When we use donations to estimate support, what should we make of a situation like this? Does Keenan’s absolute dominance in PEI imply that she should be seen as the favourite in Ontario and BC as well? That seems unlikely.
Other candidates also have regional patterns, with May’s support concentrated in BC, Walcott’s heavily concentrated in Quebec, and Baron’s in Ontario. (It also appears that May and Pedneault may have divided up their travel to cover more provinces.)
To compensate for regionalized support, I used two different methods of estimating support, and ran one million simulations with each method.
For the first method, I used the data as-is: every donation is treated as equally important, regardless of where it comes from.
For the second method, I adjusted donations on a province-by-province basis. For each province, I scaled each candidate’s support according to the number of members in that province. With this method, dominating PEI can only get a candidate as many votes as there are party members in PEI.
So How Reliable is this Projection?
I don’t have any way to quantify how reliable or unreliable this projection might be. It’s definitely less reliable than the projection I made in 2020.
Compared to the data we had available in 2020, we have far less data overall, “co-leadership” slates, and regionalization. Each time we do something to compensate, we’re introducing a human judgment call into what started off as a purely mathematical model.
Having said that, I do feel pretty confident in the broad strokes: the race will go to the final round, and team May–Pedneault will win.
If you’re interested in a few extra details, including a round-by-round projection, read on. You can also subscribe to receive notifications of my future posts.
Just for fun, here are a few more details from the Monte Carlo simulation. These should be taken with a bigger grain of salt than the main projection. (The finer the detail, the better the data you need.)
Here’s how things will play out in each round, according to the simulations.
Rounds 1 and 2: Sarah Gabrielle Baron and Simon Gnocchini-Messier are eliminated. Each of these candidates is projected to capture around 2% of the vote. It appears somewhat more likely for Sarah Gabrielle Baron to be eliminated first, but the data for these two candidates is extremely sparse, so it’s almost meaningless to give an expected order. Having said that, out of two million simulations that I ran, there was no outcome where either of these candidates remained in the race after Round 2.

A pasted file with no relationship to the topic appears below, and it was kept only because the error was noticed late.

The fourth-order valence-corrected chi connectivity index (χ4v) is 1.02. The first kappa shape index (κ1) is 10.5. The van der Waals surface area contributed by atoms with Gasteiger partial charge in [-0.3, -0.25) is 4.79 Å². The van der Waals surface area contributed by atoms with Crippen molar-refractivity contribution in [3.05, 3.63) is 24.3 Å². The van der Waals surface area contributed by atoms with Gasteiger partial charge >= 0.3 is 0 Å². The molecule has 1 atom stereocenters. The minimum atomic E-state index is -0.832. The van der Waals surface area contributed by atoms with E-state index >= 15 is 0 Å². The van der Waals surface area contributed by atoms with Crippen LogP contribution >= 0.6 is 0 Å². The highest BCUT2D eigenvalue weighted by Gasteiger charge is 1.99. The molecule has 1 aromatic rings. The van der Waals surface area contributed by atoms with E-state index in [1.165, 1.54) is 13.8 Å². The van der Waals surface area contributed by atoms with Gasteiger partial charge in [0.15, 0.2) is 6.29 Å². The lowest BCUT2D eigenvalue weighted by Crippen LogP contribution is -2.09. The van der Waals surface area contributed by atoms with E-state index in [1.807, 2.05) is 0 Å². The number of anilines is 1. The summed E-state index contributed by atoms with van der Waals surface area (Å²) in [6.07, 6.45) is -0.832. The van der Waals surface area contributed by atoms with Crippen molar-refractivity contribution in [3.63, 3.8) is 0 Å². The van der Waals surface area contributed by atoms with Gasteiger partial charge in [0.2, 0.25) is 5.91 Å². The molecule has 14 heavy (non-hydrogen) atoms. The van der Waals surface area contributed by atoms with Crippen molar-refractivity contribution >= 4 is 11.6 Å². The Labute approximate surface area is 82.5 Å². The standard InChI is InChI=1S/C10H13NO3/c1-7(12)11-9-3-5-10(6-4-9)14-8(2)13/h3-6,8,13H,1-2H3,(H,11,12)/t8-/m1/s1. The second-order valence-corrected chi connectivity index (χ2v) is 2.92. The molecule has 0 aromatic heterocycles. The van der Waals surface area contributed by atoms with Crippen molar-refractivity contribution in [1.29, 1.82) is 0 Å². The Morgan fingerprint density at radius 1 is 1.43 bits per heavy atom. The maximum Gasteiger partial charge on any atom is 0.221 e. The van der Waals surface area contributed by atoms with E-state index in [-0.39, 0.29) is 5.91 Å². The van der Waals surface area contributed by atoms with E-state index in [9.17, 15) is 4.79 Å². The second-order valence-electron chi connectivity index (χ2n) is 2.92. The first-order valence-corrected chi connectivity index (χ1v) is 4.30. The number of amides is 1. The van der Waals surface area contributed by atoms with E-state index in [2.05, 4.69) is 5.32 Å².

Round 3. Chad Walcott is eliminated with about 20% support. In a very small minority of simulations (2.5%), Walcott remained in the race, and one of the other candidates was eliminated instead, usually Jonathan Pedneault. For this to happen, Walcott would need to greatly overperform compared to his donations, and another candidate would need to greatly underperform.
Round 4. Jonathan Pedneault is eliminated with about 25% support. In about 10% of simulations, Elizabeth May was eliminated instead.
(What about Anna Keenan? It’s extremely unlikely for her to be eliminated in Round 4, having just inherited the majority of Chad Walcott’s votes. In fact, in about 3% of simulations, Anna Keenan wins by a hair in this round, thanks to Walcott’s votes. There is also an extremely small chance, less than 1%, that Elizabeth May wins in Round 4—but only if Jonathan Pedneault was eliminated in Round 3.)
Round 5. Elizabeth May wins the race with 53-56% support. Other outcomes are possible, but very unlikely. In about 6% of simulations, Jonathan Pedneault survives Round 4 instead of May, and goes on to barely win the race. In about 1.5% of simulations, Anna Keenan wins in Round 5. (Keenan is actually more likely to win in Round 4, as described above. Overall, she wins in <5% of simulations.)
Weighted vs. Unweighted Results
I mentioned earlier that I ran one million simulations without compensating for regional support, and another million with compensation. What do those results look like on their own?
Here are the winning chances for each candidate using the unweighted data:
|Candidate||Overall||Round 4||Round 5|
|BARON Sarah Gabrielle||–||–||–|
And here are the winning chances with the data adjusted according to the number of members in each province:
|Candidate||Chance||Round 4||Round 5|
|BARON Sarah Gabrielle||–||–||–|
Yes, you’re reading that correctly. Even after one million simulations, the only outcome using the weighted data is an Elizabeth May win in Round 5. Keeping in mind that May’s strongest competitor is Keenan, and Keenan’s support is strongest in the smallest province, it makes sense that the weighted data would strongly favour May.
Regardless of who wins the leadership race, the Green Party of Canada still faces an existential crisis. The party has lost 11,000 members, laid off half its staff, nearly gone bankrupt, and closed its head office.
Many members are familiar with these financial and reputational troubles. However, the real threat to the party is something entirely different, which I’ll discuss in an upcoming post.
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4 thoughts on “Projection: May to Win Green Party Leadership in Final Round”
Well, that’s depressing 😉 . I hope you are wrong because that would mean that the voting members would choose for the party to stay irrelevant.
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Absolutely adore the pic! And I think you’re right on the money.
If it’s any consolation, I feel significantly less certain about this year’s projection than I did about the 2020 projection. 🙂 I will have a post in a few days discussing the GPC’s relevance, reputation, and $/member woes in detail.
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Thanks! A team effort between the DALL-E AI and myself. 🙂